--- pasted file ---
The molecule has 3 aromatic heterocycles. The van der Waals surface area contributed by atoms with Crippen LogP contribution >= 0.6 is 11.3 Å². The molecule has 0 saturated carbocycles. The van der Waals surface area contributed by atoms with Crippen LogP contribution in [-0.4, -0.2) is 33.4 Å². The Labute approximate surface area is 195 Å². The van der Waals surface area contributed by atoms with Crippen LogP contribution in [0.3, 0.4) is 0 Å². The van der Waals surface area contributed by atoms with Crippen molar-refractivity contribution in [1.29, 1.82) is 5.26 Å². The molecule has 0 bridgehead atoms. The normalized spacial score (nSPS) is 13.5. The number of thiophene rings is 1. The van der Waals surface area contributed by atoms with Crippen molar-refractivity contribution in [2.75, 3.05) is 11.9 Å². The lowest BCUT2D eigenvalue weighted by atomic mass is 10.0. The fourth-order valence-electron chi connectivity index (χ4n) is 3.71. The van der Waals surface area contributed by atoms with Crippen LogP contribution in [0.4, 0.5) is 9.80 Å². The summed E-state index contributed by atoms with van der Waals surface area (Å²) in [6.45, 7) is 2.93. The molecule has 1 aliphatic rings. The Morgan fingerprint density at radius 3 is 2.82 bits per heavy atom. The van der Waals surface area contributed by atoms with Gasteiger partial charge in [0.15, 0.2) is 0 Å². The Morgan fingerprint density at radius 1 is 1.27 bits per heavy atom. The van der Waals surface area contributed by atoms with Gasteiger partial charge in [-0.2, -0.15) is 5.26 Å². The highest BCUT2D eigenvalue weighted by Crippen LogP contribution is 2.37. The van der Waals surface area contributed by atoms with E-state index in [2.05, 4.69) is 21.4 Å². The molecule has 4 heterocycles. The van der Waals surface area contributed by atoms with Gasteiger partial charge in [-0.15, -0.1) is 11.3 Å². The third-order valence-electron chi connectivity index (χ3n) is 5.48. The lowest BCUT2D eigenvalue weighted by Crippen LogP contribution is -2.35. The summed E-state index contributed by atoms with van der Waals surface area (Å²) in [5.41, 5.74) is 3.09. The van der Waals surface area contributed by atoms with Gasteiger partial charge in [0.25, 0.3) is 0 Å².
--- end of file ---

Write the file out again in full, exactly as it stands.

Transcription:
The molecule has 3 aromatic heterocycles. The van der Waals surface area contributed by atoms with Crippen LogP contribution >= 0.6 is 11.3 Å². The molecule has 0 saturated carbocycles. The van der Waals surface area contributed by atoms with Crippen LogP contribution in [-0.4, -0.2) is 33.4 Å². The Labute approximate surface area is 195 Å². The van der Waals surface area contributed by atoms with Crippen LogP contribution in [0.3, 0.4) is 0 Å². The van der Waals surface area contributed by atoms with Crippen molar-refractivity contribution in [1.29, 1.82) is 5.26 Å². The molecule has 0 bridgehead atoms. The normalized spacial score (nSPS) is 13.5. The number of thiophene rings is 1. The van der Waals surface area contributed by atoms with Crippen molar-refractivity contribution in [2.75, 3.05) is 11.9 Å². The lowest BCUT2D eigenvalue weighted by atomic mass is 10.0. The fourth-order valence-electron chi connectivity index (χ4n) is 3.71. The van der Waals surface area contributed by atoms with Crippen LogP contribution in [0.4, 0.5) is 9.80 Å². The summed E-state index contributed by atoms with van der Waals surface area (Å²) in [6.45, 7) is 2.93. The molecule has 1 aliphatic rings. The Morgan fingerprint density at radius 3 is 2.82 bits per heavy atom. The van der Waals surface area contributed by atoms with Gasteiger partial charge in [0.15, 0.2) is 0 Å². The Morgan fingerprint density at radius 1 is 1.27 bits per heavy atom. The van der Waals surface area contributed by atoms with Gasteiger partial charge in [-0.2, -0.15) is 5.26 Å². The highest BCUT2D eigenvalue weighted by Crippen LogP contribution is 2.37. The van der Waals surface area contributed by atoms with E-state index in [2.05, 4.69) is 21.4 Å². The molecule has 4 heterocycles. The van der Waals surface area contributed by atoms with Gasteiger partial charge in [-0.15, -0.1) is 11.3 Å². The third-order valence-electron chi connectivity index (χ3n) is 5.48. The lowest BCUT2D eigenvalue weighted by Crippen LogP contribution is -2.35. The summed E-state index contributed by atoms with van der Waals surface area (Å²) in [5.41, 5.74) is 3.09. The van der Waals surface area contributed by atoms with Gasteiger partial charge in [0.25, 0.3) is 0 Å².